We believe that the restrictions in the Decision Memorandum changed the way ESAs are used in clinical practice, for example, by decreasing the number of treated patients, the average ESA dose and the duration of ESA therapy. We believe this restriction on reimbursement of ESAs in the Decision Memorandum has had a material adverse effect on the use, reimbursement and sales of Aranesp®, and our business and results of operations. In addition, based on our knowledge, although no private payors have fully implemented the Decision Memorandum to date, many private payors have implemented portions of the Decision Memorandum that most commonly reflect the prescriber package insert. Further, we believe many healthcare providers have reduced ESA utilization for all of their patients regardless of insurance coverage.

On September 11, 2007, the FDA held a joint meeting of the Cardiovascular-Renal Drug Advisory Committee (“CRDAC”) and the Drug Safety and Risk Management Advisory Committee (“DSaRMAC”) to evaluate the safety data on ESA use in renal disease. On July 31, 2008, CMS issued a listing of potential topics for future NCDs as a step to increase transparency in the NCD process and which included as potential topics the use of ESAs in ESRD and CKD. CMS has not announced whether it will proceed to a NCD for ESAs in ESRD or CKD and we cannot predict whether ESAs in the renal setting will be the subject of a future NCD, however, any final NCD for ESAs in the renal setting, which may include non-coverage and/or new dosing and treatment restrictions similar to those proposed in the Decision Memorandum for treatment of anemia in oncology with ESAs, would negatively affect use, reduce reimbursement and coverage, negatively affect product sales of our ESA products and may have a material adverse effect on our business and results of operations.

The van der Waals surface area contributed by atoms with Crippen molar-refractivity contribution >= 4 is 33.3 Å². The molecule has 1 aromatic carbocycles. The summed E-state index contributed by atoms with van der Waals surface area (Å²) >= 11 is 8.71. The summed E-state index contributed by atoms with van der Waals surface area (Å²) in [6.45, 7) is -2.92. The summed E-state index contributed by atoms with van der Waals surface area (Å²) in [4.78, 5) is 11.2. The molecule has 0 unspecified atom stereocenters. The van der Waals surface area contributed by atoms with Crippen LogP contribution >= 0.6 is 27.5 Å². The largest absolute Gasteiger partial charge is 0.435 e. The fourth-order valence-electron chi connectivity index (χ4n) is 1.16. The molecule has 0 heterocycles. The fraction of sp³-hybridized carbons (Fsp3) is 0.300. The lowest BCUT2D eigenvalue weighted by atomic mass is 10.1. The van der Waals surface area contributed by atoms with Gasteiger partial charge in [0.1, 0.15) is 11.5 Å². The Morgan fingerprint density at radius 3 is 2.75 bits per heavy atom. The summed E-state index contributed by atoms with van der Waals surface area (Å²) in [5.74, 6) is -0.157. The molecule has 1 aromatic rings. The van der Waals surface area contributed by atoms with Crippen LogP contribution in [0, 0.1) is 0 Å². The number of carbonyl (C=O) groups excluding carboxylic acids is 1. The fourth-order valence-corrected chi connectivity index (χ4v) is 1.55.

Reimbursement Outside the United States

Generally, in Europe and other countries outside the United States, the government-sponsored healthcare system has traditionally been the primary payor of healthcare costs of patients. Over the past several years, the reimbursement environment in Europe has become very challenging, with the advent of Health Technology Assessment organizations (e.g., National Institute for Health and Clinical Excellence (“NICE”) in the United Kingdom) that make determinations of coverage and reimbursement based upon both the clinical value as well as cost-effectiveness of a product. With increased budgetary constraints, payors in many countries employ a variety of cost-containment measures that can include reference pricing (i.e., setting the reimbursement rate for a given class of agents at the lowest price within the class), generic substitution and mandatory price cuts. In many countries, the influence of regional and hospital payors also contributes to the level of product access that is afforded

 

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to patients. In the future, these trends are likely to continue. Additionally, we anticipate that many payors will request manufacturers to provide alternative pricing mechanisms (e.g., payment caps) that facilitate greater predictability of payor budgets.

ENBREL Reimbursement. The majority of
prescription claims for ENBREL are paid through private insurance companies. Under Medicare, ENBREL is reimbursed through the Part D program, although less then 10% of prescriptions are reimbursed through Medicare.

STYLE="margin-top:6px;margin-bottom:0px; text-indent:4%">Recent Medicare Reforms. On July 15, 2008, the Medicare Improvements for Patients and Providers Act of 2008 (the “MIPPA”) became